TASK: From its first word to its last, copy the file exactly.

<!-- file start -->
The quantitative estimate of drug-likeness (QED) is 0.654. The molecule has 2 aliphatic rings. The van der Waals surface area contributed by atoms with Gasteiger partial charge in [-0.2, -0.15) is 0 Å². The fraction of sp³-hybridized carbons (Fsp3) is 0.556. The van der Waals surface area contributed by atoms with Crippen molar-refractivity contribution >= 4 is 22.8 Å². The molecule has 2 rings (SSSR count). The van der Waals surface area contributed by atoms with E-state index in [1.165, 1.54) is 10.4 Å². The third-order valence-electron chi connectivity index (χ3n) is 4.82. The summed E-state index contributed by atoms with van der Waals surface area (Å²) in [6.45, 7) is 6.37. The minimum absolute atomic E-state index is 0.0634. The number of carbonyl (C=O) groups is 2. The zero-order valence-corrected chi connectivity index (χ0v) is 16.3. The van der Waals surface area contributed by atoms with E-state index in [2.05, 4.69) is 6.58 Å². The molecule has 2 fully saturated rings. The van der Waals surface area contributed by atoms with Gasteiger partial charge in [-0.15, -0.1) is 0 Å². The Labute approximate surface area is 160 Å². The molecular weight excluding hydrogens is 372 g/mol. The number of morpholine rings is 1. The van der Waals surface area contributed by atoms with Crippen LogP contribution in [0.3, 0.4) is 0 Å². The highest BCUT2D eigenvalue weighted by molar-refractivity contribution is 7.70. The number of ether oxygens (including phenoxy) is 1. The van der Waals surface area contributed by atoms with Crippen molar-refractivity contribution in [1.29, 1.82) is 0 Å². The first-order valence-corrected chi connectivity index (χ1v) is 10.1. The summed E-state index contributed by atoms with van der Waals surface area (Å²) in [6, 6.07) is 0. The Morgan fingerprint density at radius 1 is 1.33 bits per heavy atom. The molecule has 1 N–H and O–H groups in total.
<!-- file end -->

The quantitative estimate of drug-likeness (QED) is 0.654. The molecule has 2 aliphatic rings. The van der Waals surface area contributed by atoms with Gasteiger partial charge in [-0.2, -0.15) is 0 Å². The fraction of sp³-hybridized carbons (Fsp3) is 0.556. The van der Waals surface area contributed by atoms with Crippen molar-refractivity contribution >= 4 is 22.8 Å². The molecule has 2 rings (SSSR count). The van der Waals surface area contributed by atoms with E-state index in [1.165, 1.54) is 10.4 Å². The third-order valence-electron chi connectivity index (χ3n) is 4.82. The summed E-state index contributed by atoms with van der Waals surface area (Å²) in [6.45, 7) is 6.37. The minimum absolute atomic E-state index is 0.0634. The number of carbonyl (C=O) groups is 2. The zero-order valence-corrected chi connectivity index (χ0v) is 16.3. The van der Waals surface area contributed by atoms with E-state index in [2.05, 4.69) is 6.58 Å². The molecule has 2 fully saturated rings. The van der Waals surface area contributed by atoms with Gasteiger partial charge in [-0.15, -0.1) is 0 Å². The Labute approximate surface area is 160 Å². The molecular weight excluding hydrogens is 372 g/mol. The number of morpholine rings is 1. The van der Waals surface area contributed by atoms with Crippen LogP contribution in [0.3, 0.4) is 0 Å². The highest BCUT2D eigenvalue weighted by molar-refractivity contribution is 7.70. The number of ether oxygens (including phenoxy) is 1. The van der Waals surface area contributed by atoms with Crippen molar-refractivity contribution in [1.29, 1.82) is 0 Å². The first-order valence-corrected chi connectivity index (χ1v) is 10.1. The summed E-state index contributed by atoms with van der Waals surface area (Å²) in [6, 6.07) is 0. The Morgan fingerprint density at radius 1 is 1.33 bits per heavy atom. The molecule has 1 N–H and O–H groups in total.